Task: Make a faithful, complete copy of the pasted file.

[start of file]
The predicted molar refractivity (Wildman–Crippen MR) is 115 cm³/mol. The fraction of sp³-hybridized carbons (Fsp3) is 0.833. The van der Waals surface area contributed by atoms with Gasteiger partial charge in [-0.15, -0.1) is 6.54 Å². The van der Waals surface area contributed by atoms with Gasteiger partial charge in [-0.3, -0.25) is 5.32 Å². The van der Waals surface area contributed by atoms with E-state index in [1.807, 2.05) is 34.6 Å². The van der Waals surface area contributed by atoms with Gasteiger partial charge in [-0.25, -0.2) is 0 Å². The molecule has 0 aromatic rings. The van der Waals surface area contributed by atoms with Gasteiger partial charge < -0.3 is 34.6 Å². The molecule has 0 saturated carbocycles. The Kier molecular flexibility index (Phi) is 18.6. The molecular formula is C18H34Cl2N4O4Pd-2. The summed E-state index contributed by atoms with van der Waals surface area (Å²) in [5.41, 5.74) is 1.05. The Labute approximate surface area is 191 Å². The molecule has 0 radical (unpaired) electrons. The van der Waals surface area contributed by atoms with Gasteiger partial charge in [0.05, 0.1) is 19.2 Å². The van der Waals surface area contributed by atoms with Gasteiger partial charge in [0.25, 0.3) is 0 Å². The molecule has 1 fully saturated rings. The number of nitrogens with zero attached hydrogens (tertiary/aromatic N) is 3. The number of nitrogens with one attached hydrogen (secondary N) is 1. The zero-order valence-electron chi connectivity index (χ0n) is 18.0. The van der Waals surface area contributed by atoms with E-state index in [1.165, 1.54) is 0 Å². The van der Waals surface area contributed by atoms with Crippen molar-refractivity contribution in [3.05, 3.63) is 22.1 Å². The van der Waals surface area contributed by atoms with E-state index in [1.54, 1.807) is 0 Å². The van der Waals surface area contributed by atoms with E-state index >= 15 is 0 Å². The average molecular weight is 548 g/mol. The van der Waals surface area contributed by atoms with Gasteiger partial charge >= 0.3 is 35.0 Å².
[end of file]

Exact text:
The predicted molar refractivity (Wildman–Crippen MR) is 115 cm³/mol. The fraction of sp³-hybridized carbons (Fsp3) is 0.833. The van der Waals surface area contributed by atoms with Gasteiger partial charge in [-0.15, -0.1) is 6.54 Å². The van der Waals surface area contributed by atoms with Gasteiger partial charge in [-0.3, -0.25) is 5.32 Å². The van der Waals surface area contributed by atoms with E-state index in [1.807, 2.05) is 34.6 Å². The van der Waals surface area contributed by atoms with Gasteiger partial charge in [-0.25, -0.2) is 0 Å². The molecule has 0 aromatic rings. The van der Waals surface area contributed by atoms with Gasteiger partial charge < -0.3 is 34.6 Å². The molecule has 0 saturated carbocycles. The Kier molecular flexibility index (Phi) is 18.6. The molecular formula is C18H34Cl2N4O4Pd-2. The summed E-state index contributed by atoms with van der Waals surface area (Å²) in [5.41, 5.74) is 1.05. The Labute approximate surface area is 191 Å². The molecule has 0 radical (unpaired) electrons. The van der Waals surface area contributed by atoms with Gasteiger partial charge in [0.05, 0.1) is 19.2 Å². The van der Waals surface area contributed by atoms with Gasteiger partial charge in [0.25, 0.3) is 0 Å². The molecule has 1 fully saturated rings. The number of nitrogens with zero attached hydrogens (tertiary/aromatic N) is 3. The number of nitrogens with one attached hydrogen (secondary N) is 1. The zero-order valence-electron chi connectivity index (χ0n) is 18.0. The van der Waals surface area contributed by atoms with E-state index in [1.165, 1.54) is 0 Å². The van der Waals surface area contributed by atoms with Crippen molar-refractivity contribution in [3.05, 3.63) is 22.1 Å². The van der Waals surface area contributed by atoms with E-state index in [1.54, 1.807) is 0 Å². The van der Waals surface area contributed by atoms with E-state index >= 15 is 0 Å². The average molecular weight is 548 g/mol. The van der Waals surface area contributed by atoms with Gasteiger partial charge >= 0.3 is 35.0 Å².